There are those in Australia, mind you, who have a strong persistent faith in the old fashioned opposition to Catholicism culture. For example, here and there, Ive met either Australian citizens, or indeed Canadians who, for professional purpose, have lived a few years in that country. Some of them sense that in the broad public culture, Catholicism, was not very welcomed.  There are essays Ive read on the countrys recent past, in which articles refer to the bias against newcomers, especially Catholics. One Ive just read is entitled: Australia once banned Catholics from mass and vilified the Irish. We should be better. In the article youll find references like, These days if youre Irish, racial stereotyping skews pretty positively regardless of which side of the island youre from  Australias first priest was a convict transported after the Irish rebellion. Moreover, Irish people arriving in Australia, were met with signs in boarding houses with this reading, No blacks. No Irish. No Dogs…”Well, we can wonder if the current Catholic inquiry is going to have a fair trial.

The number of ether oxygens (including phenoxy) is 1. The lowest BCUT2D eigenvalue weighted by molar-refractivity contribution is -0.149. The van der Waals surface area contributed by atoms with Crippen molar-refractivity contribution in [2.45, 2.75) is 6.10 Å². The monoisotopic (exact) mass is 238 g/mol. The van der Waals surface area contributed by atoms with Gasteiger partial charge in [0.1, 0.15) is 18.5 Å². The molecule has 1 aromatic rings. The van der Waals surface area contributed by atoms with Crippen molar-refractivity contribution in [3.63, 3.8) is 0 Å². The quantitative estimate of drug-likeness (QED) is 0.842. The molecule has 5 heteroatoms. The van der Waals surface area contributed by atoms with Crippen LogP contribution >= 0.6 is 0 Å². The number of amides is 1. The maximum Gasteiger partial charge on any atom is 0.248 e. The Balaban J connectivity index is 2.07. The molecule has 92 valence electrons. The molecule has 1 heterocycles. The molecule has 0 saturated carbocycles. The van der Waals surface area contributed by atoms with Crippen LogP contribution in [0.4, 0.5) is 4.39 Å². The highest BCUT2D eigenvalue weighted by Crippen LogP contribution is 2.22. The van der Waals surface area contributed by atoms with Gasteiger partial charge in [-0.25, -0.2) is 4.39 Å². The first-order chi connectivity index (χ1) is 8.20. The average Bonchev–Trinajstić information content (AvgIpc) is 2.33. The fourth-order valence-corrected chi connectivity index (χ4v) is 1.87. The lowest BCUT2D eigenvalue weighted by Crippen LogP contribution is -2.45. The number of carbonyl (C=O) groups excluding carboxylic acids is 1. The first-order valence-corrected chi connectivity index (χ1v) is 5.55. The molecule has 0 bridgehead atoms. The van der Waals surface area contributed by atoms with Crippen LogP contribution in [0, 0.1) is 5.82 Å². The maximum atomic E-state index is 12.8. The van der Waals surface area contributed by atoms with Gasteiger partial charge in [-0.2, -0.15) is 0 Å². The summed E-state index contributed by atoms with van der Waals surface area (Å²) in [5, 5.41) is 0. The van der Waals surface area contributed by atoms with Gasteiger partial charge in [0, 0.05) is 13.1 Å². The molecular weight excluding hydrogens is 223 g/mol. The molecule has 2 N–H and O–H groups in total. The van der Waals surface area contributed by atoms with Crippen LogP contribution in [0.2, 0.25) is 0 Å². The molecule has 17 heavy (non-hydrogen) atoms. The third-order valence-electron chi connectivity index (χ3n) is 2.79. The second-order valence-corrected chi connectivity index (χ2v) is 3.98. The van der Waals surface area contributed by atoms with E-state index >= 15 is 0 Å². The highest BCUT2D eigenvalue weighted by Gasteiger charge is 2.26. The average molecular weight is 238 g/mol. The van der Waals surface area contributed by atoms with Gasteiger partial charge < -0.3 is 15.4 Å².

Surely thats a fair and rationale ambition, the Catholic interest is fully legitimate and all of us should hope for an insightful and appealing decision and formula for the future. That was my hope in expressing my view for us all. Now that Im about to come to a conclusion, a saying of Franz Kafka, the Jewish European novelist struck me as apt. Some years ago, he spoke with a very compatible attitude, one I hope might appeal, in theological and ethical culture, to all sides: Start with what is right rather than what is acceptable.






3 Comments

  1. Don Gillies
    Feb 6, 2018

    Showing that much sympathy, and that kind of balance, is certainly swimming against the stream, but more power to you. One hopes that people are presumed innocent until proven guilty, and not simply convicted in the court of public opinion or press spin. Still, the R.C. church cannot be immune from such investigations, nor can the alleged crimes be excused.